The diversity of environments that giraffe inhabit is not only apparent at the continental scale, but also at the intrapopulation level. I recently returned from a couple weeks in Northwest Namibia where I worked with colleagues to survey giraffe in three different ephemeral river systems that primarily drain into the Skeleton Coast. These tree-lined sandy depressions create arteries of vegetation through an otherwise barren landscape, sustaining life between the infrequent rains. Despite being separated by only a few kilometers - and some formidable mountains - each river system, and the surrounding areas had remarkably different ecological rhythms.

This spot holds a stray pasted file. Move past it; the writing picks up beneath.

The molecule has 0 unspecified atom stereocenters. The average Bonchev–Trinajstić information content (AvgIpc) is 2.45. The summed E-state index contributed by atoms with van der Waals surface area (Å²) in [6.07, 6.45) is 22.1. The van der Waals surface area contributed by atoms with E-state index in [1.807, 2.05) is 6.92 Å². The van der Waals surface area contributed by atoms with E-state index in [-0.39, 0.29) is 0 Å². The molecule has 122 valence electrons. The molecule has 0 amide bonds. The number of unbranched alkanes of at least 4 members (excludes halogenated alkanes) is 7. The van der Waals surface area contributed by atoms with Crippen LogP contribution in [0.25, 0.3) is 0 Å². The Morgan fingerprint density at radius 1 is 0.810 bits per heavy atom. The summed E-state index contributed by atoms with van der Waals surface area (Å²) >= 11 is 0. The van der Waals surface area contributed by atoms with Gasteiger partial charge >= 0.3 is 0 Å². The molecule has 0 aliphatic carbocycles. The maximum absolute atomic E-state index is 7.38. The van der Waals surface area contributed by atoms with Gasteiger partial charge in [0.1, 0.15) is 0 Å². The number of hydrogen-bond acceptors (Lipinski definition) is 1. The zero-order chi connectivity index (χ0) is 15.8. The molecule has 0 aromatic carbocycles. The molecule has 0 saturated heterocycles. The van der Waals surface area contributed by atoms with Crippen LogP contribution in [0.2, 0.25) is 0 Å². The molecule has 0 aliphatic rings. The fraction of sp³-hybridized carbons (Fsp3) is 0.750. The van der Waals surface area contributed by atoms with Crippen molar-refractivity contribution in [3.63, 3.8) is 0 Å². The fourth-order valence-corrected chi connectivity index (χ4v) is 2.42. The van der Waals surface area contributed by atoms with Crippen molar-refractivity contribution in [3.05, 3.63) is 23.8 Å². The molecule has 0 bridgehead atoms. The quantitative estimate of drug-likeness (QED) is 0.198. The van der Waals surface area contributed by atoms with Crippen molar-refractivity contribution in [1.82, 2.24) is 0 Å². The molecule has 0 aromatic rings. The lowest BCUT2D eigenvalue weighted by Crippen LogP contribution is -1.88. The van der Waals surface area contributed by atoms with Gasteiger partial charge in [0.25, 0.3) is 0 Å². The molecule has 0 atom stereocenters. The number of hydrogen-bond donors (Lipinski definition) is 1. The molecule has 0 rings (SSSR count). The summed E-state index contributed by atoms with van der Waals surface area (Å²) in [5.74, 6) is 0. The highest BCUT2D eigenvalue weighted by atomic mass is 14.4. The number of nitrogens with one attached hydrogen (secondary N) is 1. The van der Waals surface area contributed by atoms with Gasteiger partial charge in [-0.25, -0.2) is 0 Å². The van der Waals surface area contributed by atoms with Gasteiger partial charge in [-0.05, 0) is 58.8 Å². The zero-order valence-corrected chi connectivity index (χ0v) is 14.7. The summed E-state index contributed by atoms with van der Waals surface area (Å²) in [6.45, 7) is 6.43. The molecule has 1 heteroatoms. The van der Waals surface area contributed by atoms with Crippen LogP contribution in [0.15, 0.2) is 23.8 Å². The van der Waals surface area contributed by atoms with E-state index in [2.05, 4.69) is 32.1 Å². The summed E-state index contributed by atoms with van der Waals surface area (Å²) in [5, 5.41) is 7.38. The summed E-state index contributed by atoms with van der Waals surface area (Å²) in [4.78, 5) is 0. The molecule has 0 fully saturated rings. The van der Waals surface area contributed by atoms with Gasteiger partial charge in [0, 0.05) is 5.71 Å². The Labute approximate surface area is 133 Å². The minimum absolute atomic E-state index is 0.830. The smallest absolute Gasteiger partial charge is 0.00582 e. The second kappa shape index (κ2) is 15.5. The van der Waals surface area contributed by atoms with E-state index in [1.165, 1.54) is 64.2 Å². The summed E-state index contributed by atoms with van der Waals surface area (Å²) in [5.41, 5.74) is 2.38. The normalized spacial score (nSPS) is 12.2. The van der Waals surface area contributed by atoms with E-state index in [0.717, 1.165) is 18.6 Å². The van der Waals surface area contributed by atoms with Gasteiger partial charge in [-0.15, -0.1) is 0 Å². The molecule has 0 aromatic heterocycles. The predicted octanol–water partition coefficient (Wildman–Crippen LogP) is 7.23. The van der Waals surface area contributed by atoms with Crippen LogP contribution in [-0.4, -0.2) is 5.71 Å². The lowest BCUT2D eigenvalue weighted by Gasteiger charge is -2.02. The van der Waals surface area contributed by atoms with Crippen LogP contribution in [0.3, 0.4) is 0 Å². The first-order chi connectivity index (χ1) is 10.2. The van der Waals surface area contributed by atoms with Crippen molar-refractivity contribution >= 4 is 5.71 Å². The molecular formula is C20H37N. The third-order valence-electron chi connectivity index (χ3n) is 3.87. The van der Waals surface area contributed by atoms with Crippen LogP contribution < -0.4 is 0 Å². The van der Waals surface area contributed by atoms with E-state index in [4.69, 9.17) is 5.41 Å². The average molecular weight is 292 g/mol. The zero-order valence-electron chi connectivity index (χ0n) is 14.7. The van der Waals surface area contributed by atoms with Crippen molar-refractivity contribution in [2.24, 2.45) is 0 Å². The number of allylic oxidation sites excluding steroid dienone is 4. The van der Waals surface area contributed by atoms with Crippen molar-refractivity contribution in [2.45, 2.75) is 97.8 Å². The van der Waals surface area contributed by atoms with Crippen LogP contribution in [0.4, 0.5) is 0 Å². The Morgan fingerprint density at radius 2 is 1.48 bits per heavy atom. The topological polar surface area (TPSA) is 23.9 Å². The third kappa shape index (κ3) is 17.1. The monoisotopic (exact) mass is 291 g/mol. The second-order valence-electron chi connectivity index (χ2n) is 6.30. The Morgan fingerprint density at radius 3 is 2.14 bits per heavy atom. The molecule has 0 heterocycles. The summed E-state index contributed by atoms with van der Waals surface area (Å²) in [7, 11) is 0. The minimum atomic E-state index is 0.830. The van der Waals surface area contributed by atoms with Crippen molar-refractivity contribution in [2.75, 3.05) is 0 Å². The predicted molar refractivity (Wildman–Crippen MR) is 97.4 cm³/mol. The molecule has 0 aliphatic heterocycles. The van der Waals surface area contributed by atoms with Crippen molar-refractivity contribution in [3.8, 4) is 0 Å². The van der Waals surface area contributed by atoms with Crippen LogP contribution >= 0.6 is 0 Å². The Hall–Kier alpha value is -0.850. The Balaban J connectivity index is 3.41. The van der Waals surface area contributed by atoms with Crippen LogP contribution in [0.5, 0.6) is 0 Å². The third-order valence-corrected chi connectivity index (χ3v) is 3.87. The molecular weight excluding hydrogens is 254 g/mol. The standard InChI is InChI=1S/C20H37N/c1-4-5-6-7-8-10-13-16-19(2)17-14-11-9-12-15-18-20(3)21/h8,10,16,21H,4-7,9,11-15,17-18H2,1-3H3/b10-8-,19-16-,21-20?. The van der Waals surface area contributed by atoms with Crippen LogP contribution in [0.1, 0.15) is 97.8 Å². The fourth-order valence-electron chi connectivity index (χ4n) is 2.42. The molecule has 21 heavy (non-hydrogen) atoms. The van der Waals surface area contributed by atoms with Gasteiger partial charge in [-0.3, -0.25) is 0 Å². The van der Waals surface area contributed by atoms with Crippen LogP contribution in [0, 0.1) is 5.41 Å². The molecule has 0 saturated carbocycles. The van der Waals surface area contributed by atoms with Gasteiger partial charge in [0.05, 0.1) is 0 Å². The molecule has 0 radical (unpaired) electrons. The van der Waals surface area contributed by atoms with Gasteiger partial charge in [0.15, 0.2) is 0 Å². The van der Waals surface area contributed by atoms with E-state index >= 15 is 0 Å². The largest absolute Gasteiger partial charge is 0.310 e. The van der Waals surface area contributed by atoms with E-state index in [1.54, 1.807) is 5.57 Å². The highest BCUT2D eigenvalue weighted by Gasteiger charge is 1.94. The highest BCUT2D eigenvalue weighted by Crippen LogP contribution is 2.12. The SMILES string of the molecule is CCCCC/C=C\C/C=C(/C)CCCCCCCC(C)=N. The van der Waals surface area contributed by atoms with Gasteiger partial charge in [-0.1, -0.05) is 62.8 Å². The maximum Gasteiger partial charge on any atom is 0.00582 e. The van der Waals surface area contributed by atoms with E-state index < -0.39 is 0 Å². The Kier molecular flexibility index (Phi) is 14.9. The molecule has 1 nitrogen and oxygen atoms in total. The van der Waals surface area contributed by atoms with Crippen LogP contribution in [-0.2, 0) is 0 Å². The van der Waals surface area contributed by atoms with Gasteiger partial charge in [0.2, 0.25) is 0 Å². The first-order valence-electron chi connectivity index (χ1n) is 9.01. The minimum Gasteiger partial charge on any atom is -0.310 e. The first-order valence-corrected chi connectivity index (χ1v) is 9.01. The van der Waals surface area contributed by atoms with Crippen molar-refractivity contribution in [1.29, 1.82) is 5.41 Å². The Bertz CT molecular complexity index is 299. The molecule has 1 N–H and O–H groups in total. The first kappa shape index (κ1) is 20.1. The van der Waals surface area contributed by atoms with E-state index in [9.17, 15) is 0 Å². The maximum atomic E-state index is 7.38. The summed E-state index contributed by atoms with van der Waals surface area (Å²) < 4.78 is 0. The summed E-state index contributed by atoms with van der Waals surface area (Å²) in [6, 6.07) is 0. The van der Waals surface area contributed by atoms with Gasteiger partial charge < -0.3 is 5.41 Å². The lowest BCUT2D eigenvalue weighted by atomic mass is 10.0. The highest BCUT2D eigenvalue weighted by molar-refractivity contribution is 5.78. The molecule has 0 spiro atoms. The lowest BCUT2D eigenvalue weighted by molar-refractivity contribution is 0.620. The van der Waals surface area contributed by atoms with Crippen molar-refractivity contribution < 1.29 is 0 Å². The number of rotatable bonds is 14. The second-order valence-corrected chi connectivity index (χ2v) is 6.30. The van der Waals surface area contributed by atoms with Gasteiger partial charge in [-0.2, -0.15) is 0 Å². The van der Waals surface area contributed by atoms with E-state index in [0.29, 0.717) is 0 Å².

Our surveys began in the areas surrounding the hyper arid Khumib River Catchment, one of the drier and northerly river systems in western Namibia. From the crimson sands of the Marble plains to the barren expanses of the Ensengo and Gomatum, these Martian landscapes provided otherworldly backdrops for giraffe. Perhaps more impressive was the number the thriving Himba communities along these desiccated waterways. I have spent most of the last decade studying giraffe and other megaherbivores in the savannahs of east Africa, so these first few days of surveys in Northwest Namibia gave me a much more visceral appreciation the resilience of these incredible animals and their ability to thrive in some of the harshest landscapes I've experienced.